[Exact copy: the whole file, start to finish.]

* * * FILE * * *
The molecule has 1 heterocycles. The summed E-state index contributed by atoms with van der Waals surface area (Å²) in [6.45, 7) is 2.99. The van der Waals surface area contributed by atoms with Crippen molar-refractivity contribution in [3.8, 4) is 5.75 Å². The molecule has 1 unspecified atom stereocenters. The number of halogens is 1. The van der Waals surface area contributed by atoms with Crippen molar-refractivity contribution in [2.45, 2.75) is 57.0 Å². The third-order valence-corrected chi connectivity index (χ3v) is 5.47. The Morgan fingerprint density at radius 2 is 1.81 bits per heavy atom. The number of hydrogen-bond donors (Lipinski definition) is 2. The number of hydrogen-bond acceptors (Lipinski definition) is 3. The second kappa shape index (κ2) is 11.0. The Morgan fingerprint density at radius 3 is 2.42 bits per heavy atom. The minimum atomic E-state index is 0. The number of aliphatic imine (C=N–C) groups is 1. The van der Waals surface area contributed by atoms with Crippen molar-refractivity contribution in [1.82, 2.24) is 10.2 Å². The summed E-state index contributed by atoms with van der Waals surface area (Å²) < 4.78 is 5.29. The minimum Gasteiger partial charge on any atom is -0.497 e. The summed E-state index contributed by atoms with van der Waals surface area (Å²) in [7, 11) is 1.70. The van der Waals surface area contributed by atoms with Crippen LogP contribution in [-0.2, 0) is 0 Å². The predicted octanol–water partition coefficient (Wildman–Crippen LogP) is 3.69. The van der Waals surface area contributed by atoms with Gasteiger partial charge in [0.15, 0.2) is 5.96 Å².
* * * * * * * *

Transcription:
The molecule has 1 heterocycles. The summed E-state index contributed by atoms with van der Waals surface area (Å²) in [6.45, 7) is 2.99. The van der Waals surface area contributed by atoms with Crippen molar-refractivity contribution in [3.8, 4) is 5.75 Å². The molecule has 1 unspecified atom stereocenters. The number of halogens is 1. The van der Waals surface area contributed by atoms with Crippen molar-refractivity contribution in [2.45, 2.75) is 57.0 Å². The third-order valence-corrected chi connectivity index (χ3v) is 5.47. The Morgan fingerprint density at radius 2 is 1.81 bits per heavy atom. The number of hydrogen-bond donors (Lipinski definition) is 2. The number of hydrogen-bond acceptors (Lipinski definition) is 3. The second kappa shape index (κ2) is 11.0. The Morgan fingerprint density at radius 3 is 2.42 bits per heavy atom. The minimum atomic E-state index is 0. The number of aliphatic imine (C=N–C) groups is 1. The van der Waals surface area contributed by atoms with Crippen molar-refractivity contribution in [1.82, 2.24) is 10.2 Å². The summed E-state index contributed by atoms with van der Waals surface area (Å²) < 4.78 is 5.29. The minimum Gasteiger partial charge on any atom is -0.497 e. The summed E-state index contributed by atoms with van der Waals surface area (Å²) in [7, 11) is 1.70. The van der Waals surface area contributed by atoms with Crippen LogP contribution in [-0.2, 0) is 0 Å². The predicted octanol–water partition coefficient (Wildman–Crippen LogP) is 3.69. The van der Waals surface area contributed by atoms with Gasteiger partial charge in [0.15, 0.2) is 5.96 Å².